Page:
Youth research by Tourism Australia revealsJuly 24th, 2018 | | industry
The research and strategy team at Tourism Australia recently carried out some qualitative research in Germany (Frankfurt and Berlin) and the United Kingdom (Manchester and London). This research was carried out to address the clear decline in working holiday makers from these key markets over the past 5 years. This was recently highlighted in The Byte, but the slide in numbers has been known for some time.
Focus group research was complimented by interview research to ensure accuracy in the results. This gives us some really interesting insights into the current thinking of potential travellers to Australia. These young people ‘have not been to Australia’ and ‘are not in Australia now’. Some are thinking about coming, while some hadn’t thought about it at all but are still the right demographic.
They all know of someone who has been to Australia, so they feel it’s been done by others. It’s not new and they might as well find somewhere else to visit. They also believe there are too many Germans in Australia and they want to meet and engage with other nationalities. Competition for discretionary spending is also fierce for this group – further education, buying major assets (cars, houses) and taking short short breaks.
Also, competition from competing destinations is strengthening. Canada (especially) and New Zealand for working holidays opportunities. Also Africa, intra-Europe and America for leisure travel.
They have new concerns about “getting on with my career”. They say they can’t waste one – two years by ‘just’ traveling. Parents also more resistant to co-funding if travel is hedonistic and has no career development (which is rather self-righteous coming from any GenX parents, as this is likely the most hedonistic generation to date). (Edit. This is especially concerning given this ‘US style’ concern about career now stems from our largest source market. Remember a 3% decline in this market nullifies any gains from most other markets.)
On a positive note, any negative news or publicity flowing through Australian or international news sources almost never reaches the market whilst at home. They are blissfully oblivious and they just want to know that the sun will shine and the beaches are open.
Tax, rising visa costs, adventure activity or natural fatalities almost never reach their eyes or ears. (Edit. However, a fairer tax rate of 15% sits well, 32.5% wouldn’t have and any increase from 15% won’t). Also, confusion regarding the tax residency status for working holiday makers still reigns. In their tax declaration they appear to be treated separately (with their own box to tick) but in the end the ATO is treating most as non-resident. While care should also be taken around any employer (especially labour hire or contractor) exploiting any non-resident workforce.)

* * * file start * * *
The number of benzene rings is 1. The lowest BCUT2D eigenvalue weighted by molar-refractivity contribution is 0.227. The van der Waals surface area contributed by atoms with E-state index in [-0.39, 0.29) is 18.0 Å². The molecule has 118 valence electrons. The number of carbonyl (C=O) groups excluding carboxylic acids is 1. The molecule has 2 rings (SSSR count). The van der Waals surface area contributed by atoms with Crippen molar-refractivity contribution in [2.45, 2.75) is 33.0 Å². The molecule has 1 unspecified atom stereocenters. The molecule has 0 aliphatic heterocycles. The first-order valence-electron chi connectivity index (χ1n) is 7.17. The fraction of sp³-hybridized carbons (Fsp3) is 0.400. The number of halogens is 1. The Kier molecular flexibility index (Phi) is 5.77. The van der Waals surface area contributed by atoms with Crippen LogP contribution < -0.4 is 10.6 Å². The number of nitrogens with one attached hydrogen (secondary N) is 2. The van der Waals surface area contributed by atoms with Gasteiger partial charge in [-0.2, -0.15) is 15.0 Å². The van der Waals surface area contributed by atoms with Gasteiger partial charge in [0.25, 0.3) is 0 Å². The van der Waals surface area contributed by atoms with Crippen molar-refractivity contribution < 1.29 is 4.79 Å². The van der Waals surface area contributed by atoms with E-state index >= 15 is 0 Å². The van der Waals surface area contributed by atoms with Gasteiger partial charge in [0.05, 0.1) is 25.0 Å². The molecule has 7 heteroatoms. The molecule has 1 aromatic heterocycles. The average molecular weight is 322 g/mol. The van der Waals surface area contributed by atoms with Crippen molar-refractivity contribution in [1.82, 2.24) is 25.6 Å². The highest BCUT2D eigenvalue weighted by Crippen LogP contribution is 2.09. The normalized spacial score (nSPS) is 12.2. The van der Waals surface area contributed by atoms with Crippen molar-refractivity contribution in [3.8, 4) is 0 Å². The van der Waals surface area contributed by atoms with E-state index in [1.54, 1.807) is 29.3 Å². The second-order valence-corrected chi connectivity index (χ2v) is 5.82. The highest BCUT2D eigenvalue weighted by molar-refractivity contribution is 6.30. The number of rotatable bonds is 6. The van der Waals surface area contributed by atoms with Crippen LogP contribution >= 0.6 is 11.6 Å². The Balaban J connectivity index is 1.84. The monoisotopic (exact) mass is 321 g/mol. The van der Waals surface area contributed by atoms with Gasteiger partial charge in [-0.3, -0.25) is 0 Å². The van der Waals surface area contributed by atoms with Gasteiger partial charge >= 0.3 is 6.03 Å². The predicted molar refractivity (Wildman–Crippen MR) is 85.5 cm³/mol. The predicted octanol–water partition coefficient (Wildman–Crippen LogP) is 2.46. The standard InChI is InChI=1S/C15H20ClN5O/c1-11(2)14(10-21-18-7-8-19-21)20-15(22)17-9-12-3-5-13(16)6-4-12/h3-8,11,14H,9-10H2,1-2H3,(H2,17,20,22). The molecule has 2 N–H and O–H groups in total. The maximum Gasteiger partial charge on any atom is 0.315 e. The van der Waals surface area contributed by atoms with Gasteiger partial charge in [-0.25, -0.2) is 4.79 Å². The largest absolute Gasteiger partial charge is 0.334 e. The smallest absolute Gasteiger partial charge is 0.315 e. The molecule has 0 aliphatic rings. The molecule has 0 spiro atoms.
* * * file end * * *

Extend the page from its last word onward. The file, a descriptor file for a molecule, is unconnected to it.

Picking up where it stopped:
What can we do?
– encourage Germans to come to Australia but disperse more quickly, steer clear of well trodden routes and avoid many other Germans,. Try inland highways and seek out what’s not in the guides. They represent about 15% of all working holiday makers, so need to try harder to meet locals. Best bet: land in Sydney or Melbourne and agree only to speak English for 12 months!!
– any more thoughts, ideas or comments?
– position Australian travel as a positive life experience and cultural exchange to the UK market and maintain that travel (with some form of career development – volunteering or internships) is a good thing.
– and where possible portray Australia as a location for a solid earning platform. “Can’t save a quid – come and make a dollar”. With case studies and comparisons of minimum wages (between home and Australia) to back this up.
18.7% down is a massive drop in working holiday makers and what they bring into the Australian economy has also dropped – a savvy economist might calculate that for us one day. But some of this is being countered by them arriving in other visa classes and by other forms of tourism. Some suggest that some of the decline is due to younger people travelling here, for a shorter period, are choosing another visa class (tourist or student).
At least now Tourism Australia and the wider indsutry is aware of the problem and is undertaking some great research to address the issues in time to mitigate any future decline.